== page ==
6. 6. EUROPEAN OPPOSITION TO NAPOLEON* Britain: 1805  France tried to invade Great Britain  Admiral Horatio Nelson defeated him at the Battle of Trafalgar  Nelson was killed in this naval battle Napoleon struck back with the Continental System  No trade between the European continent and Great Britain Great Britain responded with blockades  British attacks on American ships still trading with France helped spark the War of 1812 in the U.S. Continental system failed because European countries wanted and needed trade
  7. 7. NAPOLEON SPREADS REVOLUTION Napoleon spread revolution with his Grande Armée Supported liberal reforms in conquered lands Abolished nobility and feudalism Set up meritocracies Ended Church privileges Napoleonic Code spread even to areas beyond the French empire  Such as the Spanish and Portuguese colonies in Latin America
  8. 8. DECLINE OF NAPOLEON’S EMPIRE Europeans hated the Continental System Coalitions form—temporary alliances between opposing sides Revolutionary ideals of self-government spurred nationalism in conquered states Peninsular War in Spain and Portugal  People of Iberian Peninsula pledged loyalty to Church and king  Aided by the British  Local rulers formed juntas to maintain power  Did not actually want to give up all of their power to a returning Spanish of Portuguese king  Wanted to keep many elements of republicanism  Guerilla (fighter not part of a formal army) warfare against French rule of Joseph Bonaparte War with Austria  1805—Battle of Austerlitz – French won  1809—Battle of Wagram – French won  But the Austrian opposition illustrated the commitment to end French domination in Europe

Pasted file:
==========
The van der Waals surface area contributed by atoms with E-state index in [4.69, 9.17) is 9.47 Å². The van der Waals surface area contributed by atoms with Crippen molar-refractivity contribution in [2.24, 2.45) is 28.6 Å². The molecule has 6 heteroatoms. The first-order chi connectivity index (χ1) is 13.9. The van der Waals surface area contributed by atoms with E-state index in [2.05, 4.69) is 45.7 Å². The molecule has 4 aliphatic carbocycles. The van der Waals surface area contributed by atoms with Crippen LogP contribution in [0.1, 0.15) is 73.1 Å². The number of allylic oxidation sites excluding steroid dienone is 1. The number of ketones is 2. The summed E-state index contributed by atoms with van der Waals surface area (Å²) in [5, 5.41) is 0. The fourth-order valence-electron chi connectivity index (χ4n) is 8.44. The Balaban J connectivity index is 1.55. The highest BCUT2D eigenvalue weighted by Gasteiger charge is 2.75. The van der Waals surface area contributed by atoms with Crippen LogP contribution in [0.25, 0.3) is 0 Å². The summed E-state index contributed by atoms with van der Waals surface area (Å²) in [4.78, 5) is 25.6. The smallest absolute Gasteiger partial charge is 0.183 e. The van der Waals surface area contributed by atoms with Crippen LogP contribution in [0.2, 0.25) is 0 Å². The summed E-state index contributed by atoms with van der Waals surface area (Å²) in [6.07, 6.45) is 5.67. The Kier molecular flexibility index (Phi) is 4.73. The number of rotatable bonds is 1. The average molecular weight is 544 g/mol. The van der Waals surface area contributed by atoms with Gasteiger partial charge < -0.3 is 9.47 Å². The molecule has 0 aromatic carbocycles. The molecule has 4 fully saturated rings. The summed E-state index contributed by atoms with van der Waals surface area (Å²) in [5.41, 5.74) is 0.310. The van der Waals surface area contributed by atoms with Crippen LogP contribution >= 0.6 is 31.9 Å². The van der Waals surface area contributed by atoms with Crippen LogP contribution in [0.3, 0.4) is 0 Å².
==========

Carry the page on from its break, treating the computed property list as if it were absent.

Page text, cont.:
9. 9. MAP OF EUROPE IN 1812
  10. 10. NAPOLEON’S INVASION OF RUSSIA Czar Alexander I withdrew from the French alliance because of unpopularity of the Continental System and Grand Duchy of Warsaw Napoleon assembled the Grande Armée from 20 nations (almost 600,000 soldiers) to invade Russia in 1812 Russians abandoned Moscow and used the scorched- earth policy when retreating to starve the Grande Armée—according to Tolstoy it was an accident It worked– Napoleon pulled out in October 1812 Of Napoleon’s original 600,000 soldiers, only 20,000 survived the cold and hungry trek back across Eastern Europe—the rest died or deserted